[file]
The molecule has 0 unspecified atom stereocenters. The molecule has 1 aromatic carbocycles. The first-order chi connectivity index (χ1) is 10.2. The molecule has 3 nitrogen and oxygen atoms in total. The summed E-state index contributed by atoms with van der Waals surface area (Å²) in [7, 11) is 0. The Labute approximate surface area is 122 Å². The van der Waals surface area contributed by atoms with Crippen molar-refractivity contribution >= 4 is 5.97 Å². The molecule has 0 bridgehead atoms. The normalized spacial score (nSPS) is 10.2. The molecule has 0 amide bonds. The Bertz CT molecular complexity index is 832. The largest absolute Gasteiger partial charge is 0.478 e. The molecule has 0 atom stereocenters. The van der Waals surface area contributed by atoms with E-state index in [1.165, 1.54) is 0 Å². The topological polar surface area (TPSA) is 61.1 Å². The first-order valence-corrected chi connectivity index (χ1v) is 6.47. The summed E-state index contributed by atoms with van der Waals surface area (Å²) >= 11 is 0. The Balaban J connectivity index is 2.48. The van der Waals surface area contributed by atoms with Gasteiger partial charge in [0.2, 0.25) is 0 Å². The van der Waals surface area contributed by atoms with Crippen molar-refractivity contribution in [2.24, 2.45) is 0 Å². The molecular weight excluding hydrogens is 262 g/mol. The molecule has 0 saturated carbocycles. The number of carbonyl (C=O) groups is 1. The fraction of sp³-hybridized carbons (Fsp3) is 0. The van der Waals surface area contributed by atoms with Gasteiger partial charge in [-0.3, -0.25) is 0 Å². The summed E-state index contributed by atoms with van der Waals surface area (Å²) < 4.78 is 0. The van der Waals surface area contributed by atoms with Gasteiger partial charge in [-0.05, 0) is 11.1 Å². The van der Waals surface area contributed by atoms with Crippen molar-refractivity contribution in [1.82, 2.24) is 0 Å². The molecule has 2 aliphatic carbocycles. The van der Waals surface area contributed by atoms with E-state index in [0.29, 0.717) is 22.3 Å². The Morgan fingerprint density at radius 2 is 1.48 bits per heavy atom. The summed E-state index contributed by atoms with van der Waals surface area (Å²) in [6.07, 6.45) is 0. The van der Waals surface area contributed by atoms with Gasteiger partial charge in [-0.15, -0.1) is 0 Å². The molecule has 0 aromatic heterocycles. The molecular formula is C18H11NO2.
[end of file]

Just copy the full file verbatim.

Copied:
The molecule has 0 unspecified atom stereocenters. The molecule has 1 aromatic carbocycles. The first-order chi connectivity index (χ1) is 10.2. The molecule has 3 nitrogen and oxygen atoms in total. The summed E-state index contributed by atoms with van der Waals surface area (Å²) in [7, 11) is 0. The Labute approximate surface area is 122 Å². The van der Waals surface area contributed by atoms with Crippen molar-refractivity contribution >= 4 is 5.97 Å². The molecule has 0 bridgehead atoms. The normalized spacial score (nSPS) is 10.2. The molecule has 0 amide bonds. The Bertz CT molecular complexity index is 832. The largest absolute Gasteiger partial charge is 0.478 e. The molecule has 0 atom stereocenters. The van der Waals surface area contributed by atoms with E-state index in [1.165, 1.54) is 0 Å². The topological polar surface area (TPSA) is 61.1 Å². The first-order valence-corrected chi connectivity index (χ1v) is 6.47. The summed E-state index contributed by atoms with van der Waals surface area (Å²) >= 11 is 0. The Balaban J connectivity index is 2.48. The van der Waals surface area contributed by atoms with Gasteiger partial charge in [0.2, 0.25) is 0 Å². The van der Waals surface area contributed by atoms with Crippen molar-refractivity contribution in [2.24, 2.45) is 0 Å². The molecular weight excluding hydrogens is 262 g/mol. The molecule has 0 saturated carbocycles. The number of carbonyl (C=O) groups is 1. The fraction of sp³-hybridized carbons (Fsp3) is 0. The van der Waals surface area contributed by atoms with Gasteiger partial charge in [-0.3, -0.25) is 0 Å². The summed E-state index contributed by atoms with van der Waals surface area (Å²) < 4.78 is 0. The van der Waals surface area contributed by atoms with Gasteiger partial charge in [-0.05, 0) is 11.1 Å². The van der Waals surface area contributed by atoms with Crippen molar-refractivity contribution in [1.82, 2.24) is 0 Å². The molecule has 2 aliphatic carbocycles. The van der Waals surface area contributed by atoms with E-state index in [0.29, 0.717) is 22.3 Å². The Morgan fingerprint density at radius 2 is 1.48 bits per heavy atom. The summed E-state index contributed by atoms with van der Waals surface area (Å²) in [6.07, 6.45) is 0. The van der Waals surface area contributed by atoms with Gasteiger partial charge in [-0.15, -0.1) is 0 Å². The molecule has 0 aromatic heterocycles. The molecular formula is C18H11NO2.